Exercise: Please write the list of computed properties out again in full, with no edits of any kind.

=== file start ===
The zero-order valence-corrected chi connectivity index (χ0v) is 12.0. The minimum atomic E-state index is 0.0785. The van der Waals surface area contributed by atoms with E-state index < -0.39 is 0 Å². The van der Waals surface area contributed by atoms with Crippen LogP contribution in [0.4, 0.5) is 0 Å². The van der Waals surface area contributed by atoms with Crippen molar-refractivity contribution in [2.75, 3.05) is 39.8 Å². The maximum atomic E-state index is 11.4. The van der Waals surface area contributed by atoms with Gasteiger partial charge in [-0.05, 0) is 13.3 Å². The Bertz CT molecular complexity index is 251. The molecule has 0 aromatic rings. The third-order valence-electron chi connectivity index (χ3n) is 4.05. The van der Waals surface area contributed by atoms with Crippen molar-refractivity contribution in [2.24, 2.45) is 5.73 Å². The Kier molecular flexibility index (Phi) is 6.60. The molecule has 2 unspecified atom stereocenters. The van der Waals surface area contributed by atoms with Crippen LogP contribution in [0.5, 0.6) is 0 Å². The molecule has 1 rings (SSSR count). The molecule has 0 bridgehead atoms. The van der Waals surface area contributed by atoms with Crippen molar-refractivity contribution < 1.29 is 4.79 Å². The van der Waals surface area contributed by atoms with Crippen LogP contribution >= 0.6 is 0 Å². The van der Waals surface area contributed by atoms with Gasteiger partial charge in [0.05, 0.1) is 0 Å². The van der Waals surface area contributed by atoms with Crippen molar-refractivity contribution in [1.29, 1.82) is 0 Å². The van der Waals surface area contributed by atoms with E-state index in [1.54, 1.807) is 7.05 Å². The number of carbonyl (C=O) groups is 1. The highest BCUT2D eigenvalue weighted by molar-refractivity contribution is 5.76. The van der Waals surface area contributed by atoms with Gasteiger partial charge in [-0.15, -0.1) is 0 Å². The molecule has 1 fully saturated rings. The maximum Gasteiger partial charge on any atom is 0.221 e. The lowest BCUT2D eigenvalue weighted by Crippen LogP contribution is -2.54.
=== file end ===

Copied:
The zero-order valence-corrected chi connectivity index (χ0v) is 12.0. The minimum atomic E-state index is 0.0785. The van der Waals surface area contributed by atoms with E-state index < -0.39 is 0 Å². The van der Waals surface area contributed by atoms with Crippen LogP contribution in [0.4, 0.5) is 0 Å². The van der Waals surface area contributed by atoms with Crippen molar-refractivity contribution in [2.75, 3.05) is 39.8 Å². The maximum atomic E-state index is 11.4. The van der Waals surface area contributed by atoms with Gasteiger partial charge in [-0.05, 0) is 13.3 Å². The Bertz CT molecular complexity index is 251. The molecule has 0 aromatic rings. The third-order valence-electron chi connectivity index (χ3n) is 4.05. The van der Waals surface area contributed by atoms with Crippen molar-refractivity contribution in [2.24, 2.45) is 5.73 Å². The Kier molecular flexibility index (Phi) is 6.60. The molecule has 2 unspecified atom stereocenters. The van der Waals surface area contributed by atoms with Crippen LogP contribution in [0.5, 0.6) is 0 Å². The molecule has 1 rings (SSSR count). The molecule has 0 bridgehead atoms. The van der Waals surface area contributed by atoms with Crippen molar-refractivity contribution < 1.29 is 4.79 Å². The van der Waals surface area contributed by atoms with Crippen LogP contribution >= 0.6 is 0 Å². The van der Waals surface area contributed by atoms with Gasteiger partial charge in [0.05, 0.1) is 0 Å². The van der Waals surface area contributed by atoms with Crippen molar-refractivity contribution in [1.29, 1.82) is 0 Å². The van der Waals surface area contributed by atoms with E-state index in [1.54, 1.807) is 7.05 Å². The number of carbonyl (C=O) groups is 1. The highest BCUT2D eigenvalue weighted by molar-refractivity contribution is 5.76. The van der Waals surface area contributed by atoms with Gasteiger partial charge in [-0.15, -0.1) is 0 Å². The molecule has 1 fully saturated rings. The maximum Gasteiger partial charge on any atom is 0.221 e. The lowest BCUT2D eigenvalue weighted by Crippen LogP contribution is -2.54.